Graphic Weekends: Fables

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There are very few graphic novels capable of inducing a sense of nostalgia quite like Fables. Within these pages, fairly tales and reality are twisted together to bring childhood memories straight from our imaginations into the 21st century.

Set in New York, Fables is a reinvention of classic fairy tale characters who have been forced out of their homes and have found refuge in a modern setting. This sense of homelessness is explored during the series, as well as how difficult it is to fit in if you don’t meet societal norms. The cast is filled with familiar faces but set to the tune of our everyday problems; Snow White runs the show (although she has divorced a very promiscuous Prince Charming), Beauty and the Beast are having marital problems, and the big bad wolf has reformed to become the town’s sheriff. While some characters have larger roles than others, Willingham still makes sure that no character goes unaccounted for – you can look forward meeting  the Frog Prince, Goldilocks, Cinderella and even Red Riding Hood.

Bill Willingham tries to do something that no one else has really ever done and succeeds without precedent. Each graphic novel really feels like a self-contained story, while simultaneously giving a voice to the smaller characters to make each one of the star of the show in their own way. These fairy tale creatures live and breathe like people, to the point that developing an unhealthy emotional attachment to personal favorites is a regular part of the series.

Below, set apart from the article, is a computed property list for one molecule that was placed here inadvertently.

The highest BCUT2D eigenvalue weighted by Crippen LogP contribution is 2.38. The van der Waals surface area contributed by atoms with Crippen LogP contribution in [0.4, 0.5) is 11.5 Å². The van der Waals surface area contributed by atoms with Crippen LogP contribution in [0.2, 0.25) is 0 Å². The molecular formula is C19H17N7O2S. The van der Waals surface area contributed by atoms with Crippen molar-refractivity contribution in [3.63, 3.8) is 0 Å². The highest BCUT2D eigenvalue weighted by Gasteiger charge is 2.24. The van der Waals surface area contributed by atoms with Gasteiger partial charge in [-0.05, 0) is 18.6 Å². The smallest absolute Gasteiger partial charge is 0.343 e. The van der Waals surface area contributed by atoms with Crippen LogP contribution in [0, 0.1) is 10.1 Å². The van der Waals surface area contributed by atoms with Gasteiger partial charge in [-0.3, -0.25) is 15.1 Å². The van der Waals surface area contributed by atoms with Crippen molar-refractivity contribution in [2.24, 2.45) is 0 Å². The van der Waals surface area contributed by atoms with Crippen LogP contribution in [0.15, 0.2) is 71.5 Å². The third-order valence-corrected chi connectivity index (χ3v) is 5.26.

And what is a comic book recommendation without a mention of artwork? The amount of time and heart put into a single page of Fables delivers instant gratification as a reader. Even if a character is set in the background, he receives just as much recognition by the artists as their cover pages. That being said, there is no better cover art in the business than Fables; it’s worth it to spend a few minutes just enjoying what the Fables’ team has put together for your viewing pleasure – it is nothing short of spectacular. If you need more proof than my word, just take a look at the cover art used for this article.

Additional Information:

The books are all very reasonable in price, ranging from $12-$18 each. There are currently 17 books in the series, however the first arc ends at book 12. Book 13 is a “crossover” series featuring characters from various other worlds and is the weakest book in the series – you are fine just skipping it and working on the next arc, which starts in book 14. Remember, always start at book #1.

There is also a prelude to Fables called 1001 Nights of Snowfall which is a fantastic read. Anyone who enjoys the series will no doubt love Willingham’s introduction to Fables (Snowfall also won the Eisner for best anthology in 2007).

Although the series does not have an art team set in stone, the artists that have worked on Fables do a magnificent job. They have been recognized repeatedly for their work and have cleaned up 14 Eisner awards; the award for best penciler and best painter in 2007, best cover artist 2004-2008, and best lettering from 2003-2008 and 2011.

To top it all off, Fables has been nominated four times for the Hugo Award for best graphic story.

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Dean Brookstone 

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